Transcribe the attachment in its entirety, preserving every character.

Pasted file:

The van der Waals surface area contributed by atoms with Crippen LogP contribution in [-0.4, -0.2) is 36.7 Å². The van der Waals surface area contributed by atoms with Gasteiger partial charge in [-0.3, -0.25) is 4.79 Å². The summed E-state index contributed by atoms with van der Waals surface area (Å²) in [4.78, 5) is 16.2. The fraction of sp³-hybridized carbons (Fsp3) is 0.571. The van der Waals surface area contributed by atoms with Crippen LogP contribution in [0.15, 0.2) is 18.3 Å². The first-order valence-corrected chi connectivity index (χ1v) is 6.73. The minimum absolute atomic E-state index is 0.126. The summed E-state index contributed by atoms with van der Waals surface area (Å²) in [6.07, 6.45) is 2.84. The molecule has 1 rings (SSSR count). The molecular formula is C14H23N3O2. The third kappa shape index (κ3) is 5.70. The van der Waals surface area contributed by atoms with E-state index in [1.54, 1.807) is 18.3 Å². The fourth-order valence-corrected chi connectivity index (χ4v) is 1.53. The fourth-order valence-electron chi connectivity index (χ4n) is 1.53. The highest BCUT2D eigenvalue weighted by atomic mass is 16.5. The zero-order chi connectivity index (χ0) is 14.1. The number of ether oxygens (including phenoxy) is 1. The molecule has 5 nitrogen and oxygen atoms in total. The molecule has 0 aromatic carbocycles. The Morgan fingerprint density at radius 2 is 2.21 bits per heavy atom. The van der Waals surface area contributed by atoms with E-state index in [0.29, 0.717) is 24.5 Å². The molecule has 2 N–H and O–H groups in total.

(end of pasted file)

The van der Waals surface area contributed by atoms with Crippen LogP contribution in [-0.4, -0.2) is 36.7 Å². The van der Waals surface area contributed by atoms with Gasteiger partial charge in [-0.3, -0.25) is 4.79 Å². The summed E-state index contributed by atoms with van der Waals surface area (Å²) in [4.78, 5) is 16.2. The fraction of sp³-hybridized carbons (Fsp3) is 0.571. The van der Waals surface area contributed by atoms with Crippen LogP contribution in [0.15, 0.2) is 18.3 Å². The first-order valence-corrected chi connectivity index (χ1v) is 6.73. The minimum absolute atomic E-state index is 0.126. The summed E-state index contributed by atoms with van der Waals surface area (Å²) in [6.07, 6.45) is 2.84. The molecule has 1 rings (SSSR count). The molecular formula is C14H23N3O2. The third kappa shape index (κ3) is 5.70. The van der Waals surface area contributed by atoms with E-state index in [1.54, 1.807) is 18.3 Å². The fourth-order valence-corrected chi connectivity index (χ4v) is 1.53. The fourth-order valence-electron chi connectivity index (χ4n) is 1.53. The highest BCUT2D eigenvalue weighted by atomic mass is 16.5. The zero-order chi connectivity index (χ0) is 14.1. The number of ether oxygens (including phenoxy) is 1. The molecule has 5 nitrogen and oxygen atoms in total. The molecule has 0 aromatic carbocycles. The Morgan fingerprint density at radius 2 is 2.21 bits per heavy atom. The van der Waals surface area contributed by atoms with E-state index in [0.29, 0.717) is 24.5 Å². The molecule has 2 N–H and O–H groups in total.